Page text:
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Unit reduction is not making sense, what's going on?

  1. Jul 28, 2011 #1
    I am using an equation that states that critical sonic velocity is:


    The units should result in velocity ([itex]\frac{m}{s}[/itex])

    Yet, when I do the unit reduction I do not get that answer.

    Here is what I get:

    Lets ignore the square root for now.
    Also, [itex]\frac{2\gamma}{\gamma+1}[/itex] has no units, so that makes our job easier.

    We are left with [itex]gR_{gas}T'[/itex]

    With this we have: [itex]\left( \frac{m}{s^{2}}\right)\left( \frac{kJ}{kg\bullet K}\right)\left(K\right)[/itex]

    Right away we cancel the Kelvin unit.

    We now have: [itex]\left( \frac{m}{s^{2}}\right)\left( \frac{kJ}{kg}\right)[/itex]
    Next we conver kJ to N∙m: [itex]\left( \frac{m}{s^{2}}\right)\left( \frac{1000 N \bullet m}{kg}\right)[/itex]

    And N to [itex]\frac{kg∙m}{s^{2}}[/itex]: [itex]\left( \frac{m}{s^{2}}\right)\left( \frac{1000 \frac{kg∙m}{s^{2}} \bullet m}{kg}\right)[/itex] = [itex]\left( \frac{m}{s^{2}}\right)\left( \frac{1000 m^{2}}{s^{2}}\right)[/itex] = [itex]\left( \frac{1000m^{3}}{s^{4}}\right)[/itex]

    Now if we throw the square root back on we see that:

    [itex]\sqrt{\left( \frac{1000m^{3}}{s^{4}}\right)}[/itex]≠[itex]\frac{m}{s}[/itex]

    I'm sure I am making a silly mistake somewhere, but I cannot find where. The text I got this from used English units and it checked out. I though that SI units would be even easier...

  2. jcsd
  3. Jul 28, 2011 #2
    it's almost as if you did not need g to be in there...are you sure that g is supposed to be there? and is it really gravity? Are you sure is not just supposed to mean gamma? ...maybe you have doubled up in your constants...Wikipedia shows speed to be sqrt(gamma X Rgas X T)
  4. Jul 28, 2011 #3
    What is R?

    If it's the gas constant your units for it are wrong.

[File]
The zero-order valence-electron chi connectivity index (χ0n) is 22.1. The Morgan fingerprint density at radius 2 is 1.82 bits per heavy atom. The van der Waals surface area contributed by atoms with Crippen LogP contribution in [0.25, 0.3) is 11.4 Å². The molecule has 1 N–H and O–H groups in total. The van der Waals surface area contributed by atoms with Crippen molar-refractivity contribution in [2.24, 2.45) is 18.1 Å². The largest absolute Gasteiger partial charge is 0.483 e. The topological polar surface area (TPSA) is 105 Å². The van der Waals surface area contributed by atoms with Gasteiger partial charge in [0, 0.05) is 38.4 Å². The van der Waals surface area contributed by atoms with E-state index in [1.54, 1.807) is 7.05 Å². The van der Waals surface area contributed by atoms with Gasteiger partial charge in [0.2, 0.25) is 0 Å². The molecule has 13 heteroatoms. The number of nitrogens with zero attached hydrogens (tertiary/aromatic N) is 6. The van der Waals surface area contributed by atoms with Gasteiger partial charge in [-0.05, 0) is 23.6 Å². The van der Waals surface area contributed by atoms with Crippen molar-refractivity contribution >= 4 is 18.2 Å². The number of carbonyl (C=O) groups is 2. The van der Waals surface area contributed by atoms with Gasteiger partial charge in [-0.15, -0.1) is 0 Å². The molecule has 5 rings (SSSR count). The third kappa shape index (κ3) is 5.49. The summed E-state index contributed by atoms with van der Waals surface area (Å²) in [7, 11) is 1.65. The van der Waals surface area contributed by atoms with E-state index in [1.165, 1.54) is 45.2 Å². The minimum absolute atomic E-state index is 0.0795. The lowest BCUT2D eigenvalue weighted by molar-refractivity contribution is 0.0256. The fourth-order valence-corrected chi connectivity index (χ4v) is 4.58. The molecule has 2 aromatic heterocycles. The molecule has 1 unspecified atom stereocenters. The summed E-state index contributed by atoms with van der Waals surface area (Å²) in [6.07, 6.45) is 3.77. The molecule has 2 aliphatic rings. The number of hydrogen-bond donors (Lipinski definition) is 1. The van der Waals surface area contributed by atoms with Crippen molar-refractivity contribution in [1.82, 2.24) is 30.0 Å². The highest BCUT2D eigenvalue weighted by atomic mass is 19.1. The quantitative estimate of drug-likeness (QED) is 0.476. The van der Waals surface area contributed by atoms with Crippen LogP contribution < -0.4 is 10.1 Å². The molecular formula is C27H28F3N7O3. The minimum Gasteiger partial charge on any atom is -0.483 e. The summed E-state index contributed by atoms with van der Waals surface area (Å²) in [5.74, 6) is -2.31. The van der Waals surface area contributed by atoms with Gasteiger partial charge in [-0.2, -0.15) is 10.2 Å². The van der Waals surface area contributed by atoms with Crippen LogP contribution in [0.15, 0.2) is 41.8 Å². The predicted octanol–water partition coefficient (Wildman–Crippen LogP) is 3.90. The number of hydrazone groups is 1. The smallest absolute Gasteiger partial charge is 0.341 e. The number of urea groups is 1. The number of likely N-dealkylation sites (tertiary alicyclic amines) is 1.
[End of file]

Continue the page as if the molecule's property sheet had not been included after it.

5. Jul 28, 2011 #4
    Critical sonic velocity does not have anything to do with the planet's gravity. Therefore, g (the way you used it) should not enter the formula.
  6. Jul 28, 2011 #5
    The unit for the universal gas constant is:

    [R] = \frac{\mathrm{J}}{\mathrm{K} \cdot \mathrm{mol}}
  7. Jul 28, 2011 #6
    unreal89: The g in your equation isn't gravity; it's a unitless constant. I have a hunch it's a conversion factor that makes the conversion from lbm to lbf easier when you're dealing with English units. You can ignore it when dealing in metric units, since gc=1 in that case. I would like to see the equation from the original text to make sure I'm telling you right.

    About the R, unreal89 has the right units, but it's for a specific gas. The universal gas constant has units of J/mol*K, but moles is a very inconvenient measurement for problems like this, so we divide the universal constant by the molar mass of the gas to get a constant specific to whatever gas we're analyzing. The accepted units for this constant are kJ/kg*K. This equation insists on a constant for a specific gas, because as you can see, it wouldn't yield the right units otherwise.
  8. Jul 28, 2011 #7
    You are correct, Tim. The g in this equation is used for converting lbm to lbf. Once you go into SI units, it is unnecessary.

    Thanks for everyone's help.
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